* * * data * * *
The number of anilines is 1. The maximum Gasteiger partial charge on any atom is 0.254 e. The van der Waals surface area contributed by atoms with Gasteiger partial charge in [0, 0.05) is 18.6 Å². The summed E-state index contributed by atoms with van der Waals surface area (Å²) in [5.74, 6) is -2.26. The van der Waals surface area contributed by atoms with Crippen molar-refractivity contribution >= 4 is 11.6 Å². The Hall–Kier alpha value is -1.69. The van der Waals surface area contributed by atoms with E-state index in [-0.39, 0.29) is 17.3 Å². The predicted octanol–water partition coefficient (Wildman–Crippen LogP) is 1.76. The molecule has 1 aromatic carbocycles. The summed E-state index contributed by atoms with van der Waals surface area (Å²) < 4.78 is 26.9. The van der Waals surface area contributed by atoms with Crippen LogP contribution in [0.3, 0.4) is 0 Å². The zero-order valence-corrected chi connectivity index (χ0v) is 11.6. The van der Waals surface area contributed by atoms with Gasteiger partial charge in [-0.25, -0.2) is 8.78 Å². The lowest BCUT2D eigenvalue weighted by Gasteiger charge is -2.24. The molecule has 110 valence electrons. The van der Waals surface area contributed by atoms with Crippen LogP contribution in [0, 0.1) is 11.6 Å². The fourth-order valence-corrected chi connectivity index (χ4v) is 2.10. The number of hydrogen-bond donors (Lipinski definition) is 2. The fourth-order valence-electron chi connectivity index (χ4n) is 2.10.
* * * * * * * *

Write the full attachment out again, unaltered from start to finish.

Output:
The number of anilines is 1. The maximum Gasteiger partial charge on any atom is 0.254 e. The van der Waals surface area contributed by atoms with Gasteiger partial charge in [0, 0.05) is 18.6 Å². The summed E-state index contributed by atoms with van der Waals surface area (Å²) in [5.74, 6) is -2.26. The van der Waals surface area contributed by atoms with Crippen molar-refractivity contribution >= 4 is 11.6 Å². The Hall–Kier alpha value is -1.69. The van der Waals surface area contributed by atoms with E-state index in [-0.39, 0.29) is 17.3 Å². The predicted octanol–water partition coefficient (Wildman–Crippen LogP) is 1.76. The molecule has 1 aromatic carbocycles. The summed E-state index contributed by atoms with van der Waals surface area (Å²) < 4.78 is 26.9. The van der Waals surface area contributed by atoms with Crippen LogP contribution in [0.3, 0.4) is 0 Å². The zero-order valence-corrected chi connectivity index (χ0v) is 11.6. The van der Waals surface area contributed by atoms with Gasteiger partial charge in [-0.25, -0.2) is 8.78 Å². The lowest BCUT2D eigenvalue weighted by Gasteiger charge is -2.24. The molecule has 110 valence electrons. The van der Waals surface area contributed by atoms with Crippen LogP contribution in [0, 0.1) is 11.6 Å². The fourth-order valence-corrected chi connectivity index (χ4v) is 2.10. The number of hydrogen-bond donors (Lipinski definition) is 2. The fourth-order valence-electron chi connectivity index (χ4n) is 2.10.